Dec 05 2006

Birch Bark Sheath

Published by at 6:03 pm under Plant Materials

The problem of storing a knife securely and easily accessible while keeping it sharp is solved ingenously by the sheath. Sheaths can be made of pretty much whatever you have, but I have come to prefer this type of birch bark sheath. I find it’s ability to hold the knife and protect it’s edge at least as good as with a “traditional” leather sheath. It is very sturdy, doesn’t become limp from moisture and is first of all easy to make with limited materials.

Birch bark is a very handy material; supple, yet strong. For this project you don’t need very high quality bark. But it is worth will be easier to make and the results will be more even if you have better bark. Here (Trondheim) the bark is generally of rather poor quality compared to further inland, but you have to do with what you can get. But keep in mind that the bark sheet must be of at least 4 times the finished lenght, 5 if you want to fit a regular belt into the loop.

If the bark has been dried first, the bark will have to soak for a while to become workable. The first you do is to cut strips of bark. This can be done with a bone knife, but is easier with flint. A guide to make the strips even will make the job easier, but I managed without this time. Make one of the strips, the body, about twice as wide as the knife you want to fit into it.

This picture shows how the “body” is folded. One of the ends is longer, to accommodate the belt.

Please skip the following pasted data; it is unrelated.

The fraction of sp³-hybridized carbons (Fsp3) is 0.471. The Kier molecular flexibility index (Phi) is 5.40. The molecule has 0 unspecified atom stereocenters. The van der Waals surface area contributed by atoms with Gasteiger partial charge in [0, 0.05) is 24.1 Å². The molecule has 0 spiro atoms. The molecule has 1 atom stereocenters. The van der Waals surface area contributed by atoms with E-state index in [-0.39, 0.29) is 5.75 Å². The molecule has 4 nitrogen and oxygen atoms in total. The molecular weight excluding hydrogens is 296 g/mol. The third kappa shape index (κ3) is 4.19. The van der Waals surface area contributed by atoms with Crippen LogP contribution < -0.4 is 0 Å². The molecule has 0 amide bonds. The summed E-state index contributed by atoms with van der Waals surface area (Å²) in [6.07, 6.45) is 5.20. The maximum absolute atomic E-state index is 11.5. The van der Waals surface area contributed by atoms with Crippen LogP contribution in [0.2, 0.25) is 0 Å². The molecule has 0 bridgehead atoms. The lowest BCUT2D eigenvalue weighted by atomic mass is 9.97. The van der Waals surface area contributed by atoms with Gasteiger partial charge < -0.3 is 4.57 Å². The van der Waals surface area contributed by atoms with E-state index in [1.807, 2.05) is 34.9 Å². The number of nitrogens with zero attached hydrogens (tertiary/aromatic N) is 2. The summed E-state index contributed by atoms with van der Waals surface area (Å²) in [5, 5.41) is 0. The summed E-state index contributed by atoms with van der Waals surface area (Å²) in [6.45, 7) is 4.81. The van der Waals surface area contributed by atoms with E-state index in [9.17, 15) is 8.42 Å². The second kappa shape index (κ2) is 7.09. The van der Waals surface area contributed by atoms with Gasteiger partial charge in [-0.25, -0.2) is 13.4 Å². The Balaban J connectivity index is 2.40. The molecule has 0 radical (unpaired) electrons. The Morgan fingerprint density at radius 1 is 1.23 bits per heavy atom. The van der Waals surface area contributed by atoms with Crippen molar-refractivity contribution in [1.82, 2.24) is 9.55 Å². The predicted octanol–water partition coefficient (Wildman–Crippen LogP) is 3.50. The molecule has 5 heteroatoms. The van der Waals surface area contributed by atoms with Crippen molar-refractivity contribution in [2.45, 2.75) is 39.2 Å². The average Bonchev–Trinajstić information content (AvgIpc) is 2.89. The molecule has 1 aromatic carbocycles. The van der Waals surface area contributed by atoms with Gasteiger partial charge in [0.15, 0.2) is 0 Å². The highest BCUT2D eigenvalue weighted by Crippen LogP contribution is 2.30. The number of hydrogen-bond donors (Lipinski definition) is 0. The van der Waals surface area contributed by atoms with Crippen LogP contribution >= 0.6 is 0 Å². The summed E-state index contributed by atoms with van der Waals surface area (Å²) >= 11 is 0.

The weaving is started by inserting one end between the front layers and taking a full turn around the body and enter between the back layers.

When on the other side, enter the gap between the front layers and repeat the process until you are at the top. Tighten up the thing while working upwards. If the strip happens to be too short, do not dispair. Simply splice it between two layers and continue. The splice doesn’t need to be more elaborate than that the strips rest ontop of eachother.

At the top, pull the strip between the front layers and a full turn around the back and tuck it into the only remaining gap in the front. Of course, if the strip is too long it needs trimming.

As already said, this sheath is remarkably durable and I don’t see myself making any other type of sheath in the future. At least as long as I am in a place with birch bark. To the right in this picture is the finished result. A nicer speciemen carry my flint knife to the left, but this one will serve it’s purpose equally well.

Keep the knife in the sheath while drying it to make it take it’s shape. Also, put a stick through the belt loop to keep it open while drying. If you don’t: Good luck getting a belt in there!


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